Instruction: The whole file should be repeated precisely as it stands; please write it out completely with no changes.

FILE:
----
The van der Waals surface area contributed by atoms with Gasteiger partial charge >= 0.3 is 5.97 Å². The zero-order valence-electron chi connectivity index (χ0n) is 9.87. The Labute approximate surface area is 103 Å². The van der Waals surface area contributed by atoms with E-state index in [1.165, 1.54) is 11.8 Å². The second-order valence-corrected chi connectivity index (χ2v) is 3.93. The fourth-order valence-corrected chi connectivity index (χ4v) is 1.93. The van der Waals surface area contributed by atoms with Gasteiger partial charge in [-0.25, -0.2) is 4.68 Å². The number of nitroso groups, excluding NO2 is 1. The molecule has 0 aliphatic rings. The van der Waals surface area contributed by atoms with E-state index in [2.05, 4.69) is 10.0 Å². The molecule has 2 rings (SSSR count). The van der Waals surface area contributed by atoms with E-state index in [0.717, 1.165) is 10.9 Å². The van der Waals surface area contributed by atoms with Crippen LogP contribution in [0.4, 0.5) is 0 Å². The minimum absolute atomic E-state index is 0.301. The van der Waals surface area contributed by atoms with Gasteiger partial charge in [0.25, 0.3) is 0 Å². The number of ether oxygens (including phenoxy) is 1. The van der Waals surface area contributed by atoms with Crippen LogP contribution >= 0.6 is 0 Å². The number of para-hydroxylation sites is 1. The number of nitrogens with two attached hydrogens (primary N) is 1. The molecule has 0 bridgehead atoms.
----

The van der Waals surface area contributed by atoms with Gasteiger partial charge >= 0.3 is 5.97 Å². The zero-order valence-electron chi connectivity index (χ0n) is 9.87. The Labute approximate surface area is 103 Å². The van der Waals surface area contributed by atoms with E-state index in [1.165, 1.54) is 11.8 Å². The second-order valence-corrected chi connectivity index (χ2v) is 3.93. The fourth-order valence-corrected chi connectivity index (χ4v) is 1.93. The van der Waals surface area contributed by atoms with Gasteiger partial charge in [-0.25, -0.2) is 4.68 Å². The number of nitroso groups, excluding NO2 is 1. The molecule has 0 aliphatic rings. The van der Waals surface area contributed by atoms with E-state index in [2.05, 4.69) is 10.0 Å². The molecule has 2 rings (SSSR count). The van der Waals surface area contributed by atoms with E-state index in [0.717, 1.165) is 10.9 Å². The van der Waals surface area contributed by atoms with Crippen LogP contribution in [0.4, 0.5) is 0 Å². The minimum absolute atomic E-state index is 0.301. The van der Waals surface area contributed by atoms with Gasteiger partial charge in [0.25, 0.3) is 0 Å². The number of ether oxygens (including phenoxy) is 1. The van der Waals surface area contributed by atoms with Crippen LogP contribution >= 0.6 is 0 Å². The number of para-hydroxylation sites is 1. The number of nitrogens with two attached hydrogens (primary N) is 1. The molecule has 0 bridgehead atoms.